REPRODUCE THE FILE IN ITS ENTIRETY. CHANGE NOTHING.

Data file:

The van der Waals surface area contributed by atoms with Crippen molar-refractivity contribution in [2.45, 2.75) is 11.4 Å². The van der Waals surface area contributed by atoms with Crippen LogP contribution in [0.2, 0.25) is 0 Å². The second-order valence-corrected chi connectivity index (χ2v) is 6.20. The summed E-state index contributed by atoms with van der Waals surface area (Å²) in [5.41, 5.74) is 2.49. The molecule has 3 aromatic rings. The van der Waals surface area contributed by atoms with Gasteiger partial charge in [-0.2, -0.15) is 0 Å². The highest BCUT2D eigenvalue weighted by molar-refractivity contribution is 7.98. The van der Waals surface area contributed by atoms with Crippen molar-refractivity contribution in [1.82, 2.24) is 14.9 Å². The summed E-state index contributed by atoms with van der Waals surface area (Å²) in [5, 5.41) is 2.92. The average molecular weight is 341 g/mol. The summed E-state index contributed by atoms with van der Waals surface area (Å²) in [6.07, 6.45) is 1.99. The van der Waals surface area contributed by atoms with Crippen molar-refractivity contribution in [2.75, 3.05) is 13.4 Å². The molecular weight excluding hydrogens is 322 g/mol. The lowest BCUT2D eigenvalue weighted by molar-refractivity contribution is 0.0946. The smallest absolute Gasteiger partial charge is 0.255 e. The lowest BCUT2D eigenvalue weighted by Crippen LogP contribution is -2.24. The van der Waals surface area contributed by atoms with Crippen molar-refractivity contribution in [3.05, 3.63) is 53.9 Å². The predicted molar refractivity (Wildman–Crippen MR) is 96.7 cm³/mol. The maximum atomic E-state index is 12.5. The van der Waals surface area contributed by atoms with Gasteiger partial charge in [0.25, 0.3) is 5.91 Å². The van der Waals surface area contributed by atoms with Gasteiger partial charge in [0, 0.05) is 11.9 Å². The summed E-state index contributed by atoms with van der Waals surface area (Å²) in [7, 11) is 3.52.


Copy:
The van der Waals surface area contributed by atoms with Crippen molar-refractivity contribution in [2.45, 2.75) is 11.4 Å². The van der Waals surface area contributed by atoms with Crippen LogP contribution in [0.2, 0.25) is 0 Å². The second-order valence-corrected chi connectivity index (χ2v) is 6.20. The summed E-state index contributed by atoms with van der Waals surface area (Å²) in [5.41, 5.74) is 2.49. The molecule has 3 aromatic rings. The van der Waals surface area contributed by atoms with Gasteiger partial charge in [-0.2, -0.15) is 0 Å². The highest BCUT2D eigenvalue weighted by molar-refractivity contribution is 7.98. The van der Waals surface area contributed by atoms with Crippen molar-refractivity contribution in [1.82, 2.24) is 14.9 Å². The summed E-state index contributed by atoms with van der Waals surface area (Å²) in [5, 5.41) is 2.92. The average molecular weight is 341 g/mol. The summed E-state index contributed by atoms with van der Waals surface area (Å²) in [6.07, 6.45) is 1.99. The van der Waals surface area contributed by atoms with Crippen molar-refractivity contribution in [2.75, 3.05) is 13.4 Å². The molecular weight excluding hydrogens is 322 g/mol. The lowest BCUT2D eigenvalue weighted by molar-refractivity contribution is 0.0946. The smallest absolute Gasteiger partial charge is 0.255 e. The lowest BCUT2D eigenvalue weighted by Crippen LogP contribution is -2.24. The van der Waals surface area contributed by atoms with Crippen molar-refractivity contribution in [3.05, 3.63) is 53.9 Å². The predicted molar refractivity (Wildman–Crippen MR) is 96.7 cm³/mol. The maximum atomic E-state index is 12.5. The van der Waals surface area contributed by atoms with Gasteiger partial charge in [0.25, 0.3) is 5.91 Å². The van der Waals surface area contributed by atoms with Gasteiger partial charge in [0, 0.05) is 11.9 Å². The summed E-state index contributed by atoms with van der Waals surface area (Å²) in [7, 11) is 3.52.